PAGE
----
Hi, Andrew--

    The problem with oats is somewhat different: It is a blood sugar and carbohydrate issue.

    If you were to check a blood sugar 1-hour after a bowl of unsweetened whole oats, you would see sky-high blood sugars. So we do not include oat products in any form in the diet.

  • Andrew

    11/4/2011 2:29:36 PM |

    Here I was thinking that oat bran for breakfast was a good choice. Thanks Doctor D for the response

  • N

    11/7/2011 4:26:30 AM |

    Hi Doc,

    While I've significantly reduced the amount of carbs/wheat I eat, I often still find myself in situations where I can't avoid it (out with coworkers, and the run, etc).

    My resting blood glucose was a little high on my last physical (105), so I want to keep an eye on things.

    My question is this:   If you are stuck eating a meal that is going to spike your blood sugar, when would be the best time to take a 15-30min walk to try to help your muscles absorb some of the glucose?  I know insulin peaks around 90min afterwards or so.

    Would I be better off walking immediately after eating (to start the glucose absorption right away), or delaying around an hour and then walking?

  • David German

    11/16/2011 4:07:33 AM |

    Could there be a beneficial increasing metabolic rate accounting for at least some of this weight loss? I used to be able to eat untold numbers of calories when I was (much) younger, without gaining weight. Quite a typical situation.
    Now, if I could just get that quicker metabolism again  Smile

  • David

    11/16/2011 4:57:06 AM |

    Question - so, if I eliminate the modern wheat you are talkiing about, what about some of
    the other grains that are being used? For example:
    "Ancient grains", such as kamut and spelt. They taste great and if they are truly ancient grains
    they wouldn't have the integral problems.

  • Gary Mullennix

    3/8/2013 1:46:27 PM |

    I've lost 52# and maintained the loss for 16 months. My total cholesterol went from 243 to 285. My HDL went from 58 to 91. Doctor wanted to put me on a statin. I said no because I don't tolerate them (muscle pain and very poor test results) and wanted a diagnosis of CHD if I was to undergo medical treatment for that condition. A coronary calcium scan showed 0 in 2, a 100 in one and 329 in the left anterior descending. Cardiologist ordered nuclear and treadmill stress tests with neither showing any restrictions in flow or supply to the heart. So, he says to exercise vigorously 5x week/1hr daily and exercise is 70% of my treatment, diet 20% and medication would be 10% if I took the statin which I am not.  Neither my Doc or the Cardiologist knew what the VAP scores of the fractionated LDL scores meant (117 1-2, 43 3-4) but the both recommended a low fat diet and the cardiologist told me to buy and follow Dean Ornish's newest book Spectrum.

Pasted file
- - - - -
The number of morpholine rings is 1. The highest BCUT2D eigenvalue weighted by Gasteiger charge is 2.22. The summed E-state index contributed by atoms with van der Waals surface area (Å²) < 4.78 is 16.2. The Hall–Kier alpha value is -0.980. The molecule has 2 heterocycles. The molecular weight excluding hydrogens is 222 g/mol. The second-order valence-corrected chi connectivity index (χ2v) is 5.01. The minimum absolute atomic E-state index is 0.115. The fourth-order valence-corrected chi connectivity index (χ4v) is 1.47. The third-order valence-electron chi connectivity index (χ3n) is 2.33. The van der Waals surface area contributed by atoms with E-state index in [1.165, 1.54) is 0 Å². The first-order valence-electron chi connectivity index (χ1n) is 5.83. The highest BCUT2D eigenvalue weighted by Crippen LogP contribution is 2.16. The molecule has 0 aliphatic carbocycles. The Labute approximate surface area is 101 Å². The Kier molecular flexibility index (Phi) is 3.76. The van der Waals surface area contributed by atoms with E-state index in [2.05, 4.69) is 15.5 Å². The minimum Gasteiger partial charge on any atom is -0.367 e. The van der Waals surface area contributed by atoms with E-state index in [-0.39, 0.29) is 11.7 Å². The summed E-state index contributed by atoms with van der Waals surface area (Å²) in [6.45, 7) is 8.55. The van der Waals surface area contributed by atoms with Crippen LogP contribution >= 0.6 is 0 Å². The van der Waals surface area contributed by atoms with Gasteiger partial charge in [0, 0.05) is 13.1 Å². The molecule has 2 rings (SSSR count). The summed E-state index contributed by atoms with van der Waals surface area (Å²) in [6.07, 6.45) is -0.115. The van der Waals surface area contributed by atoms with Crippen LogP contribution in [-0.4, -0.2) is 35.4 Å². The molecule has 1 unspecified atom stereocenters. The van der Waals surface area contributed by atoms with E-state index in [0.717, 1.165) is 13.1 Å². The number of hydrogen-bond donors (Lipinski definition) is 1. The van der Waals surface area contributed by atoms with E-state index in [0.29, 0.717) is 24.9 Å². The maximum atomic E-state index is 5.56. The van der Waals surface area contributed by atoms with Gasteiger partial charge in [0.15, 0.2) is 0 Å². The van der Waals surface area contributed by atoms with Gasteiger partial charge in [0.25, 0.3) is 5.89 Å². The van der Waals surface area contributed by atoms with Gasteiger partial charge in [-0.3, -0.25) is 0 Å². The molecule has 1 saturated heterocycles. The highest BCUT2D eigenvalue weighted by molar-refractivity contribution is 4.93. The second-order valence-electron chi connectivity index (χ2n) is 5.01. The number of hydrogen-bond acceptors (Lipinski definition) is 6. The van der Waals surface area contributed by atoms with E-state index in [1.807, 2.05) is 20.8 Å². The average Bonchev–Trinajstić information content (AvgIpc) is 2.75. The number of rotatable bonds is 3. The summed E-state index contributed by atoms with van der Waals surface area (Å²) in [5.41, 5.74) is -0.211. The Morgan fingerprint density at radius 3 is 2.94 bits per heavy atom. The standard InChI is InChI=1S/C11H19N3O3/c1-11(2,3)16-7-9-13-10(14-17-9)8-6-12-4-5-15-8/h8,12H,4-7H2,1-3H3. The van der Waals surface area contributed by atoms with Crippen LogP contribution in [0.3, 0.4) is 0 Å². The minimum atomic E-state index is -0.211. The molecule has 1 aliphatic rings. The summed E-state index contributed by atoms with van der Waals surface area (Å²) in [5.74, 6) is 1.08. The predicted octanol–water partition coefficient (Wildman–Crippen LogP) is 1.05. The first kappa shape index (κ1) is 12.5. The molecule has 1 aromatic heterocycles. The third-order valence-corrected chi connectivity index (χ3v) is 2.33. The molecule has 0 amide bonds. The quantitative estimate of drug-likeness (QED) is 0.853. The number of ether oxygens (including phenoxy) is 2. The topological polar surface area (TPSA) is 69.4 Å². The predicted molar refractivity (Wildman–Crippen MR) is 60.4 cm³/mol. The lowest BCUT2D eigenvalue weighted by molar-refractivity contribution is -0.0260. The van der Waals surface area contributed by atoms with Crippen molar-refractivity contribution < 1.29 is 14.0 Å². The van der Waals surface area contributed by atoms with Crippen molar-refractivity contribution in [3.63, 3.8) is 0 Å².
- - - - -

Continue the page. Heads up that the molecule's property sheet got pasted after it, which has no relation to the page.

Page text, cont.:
1. Are all fractionated LDL tests of the same quality or is there one best?
    2.  Why is this called a disease and not a condition?  How am I to know if any treatment is proceeding successfully other than I'm not dead?  
    3. Years ago a physician put me on a synthetic Throid supplement to eliminate the possibility of thyroid cancer since he thought he could feel the thyroid and I had been treated with X-Ray to the head in 1946 for ringworm. My TSH scores have remained within the boundaries pretty well although my T4Free was 244.  Any comment.
    4. I was diagnosed 33 years ago as being hypoglycemic and carried sugar with me to treat low blood sugar while exercising etc.  my CRP score is just over 1, well within the test limits of the tests I take. But that is 2x your recommendation of no more tham .5. BTW, since low carb, I've not had low blood sugar event and my tested glucose runs 90.  Is it likely that this hypoglycemic condition related to inflammation and arteriosclerosis?
    5.  I'm taking antioxidant supplements, lumbrokinase, L-Carnitine, no flush Niacin, Vit D3 (6000 IU)
    6.  I'm 73, no illnesses of consequence, blood pressure of 105/65.  I live in Naples FL. There are no cardiologistts I've heard of down here willing to discuss any regimen other than low fat and statins along with exercise. Do you have a colleague within 200 miles?  

    Thank you for your work. I think my promoting your work along with Gary Taubes has caused a 500 lb weight loss for me and our friends and a nice, fat increase in HDL.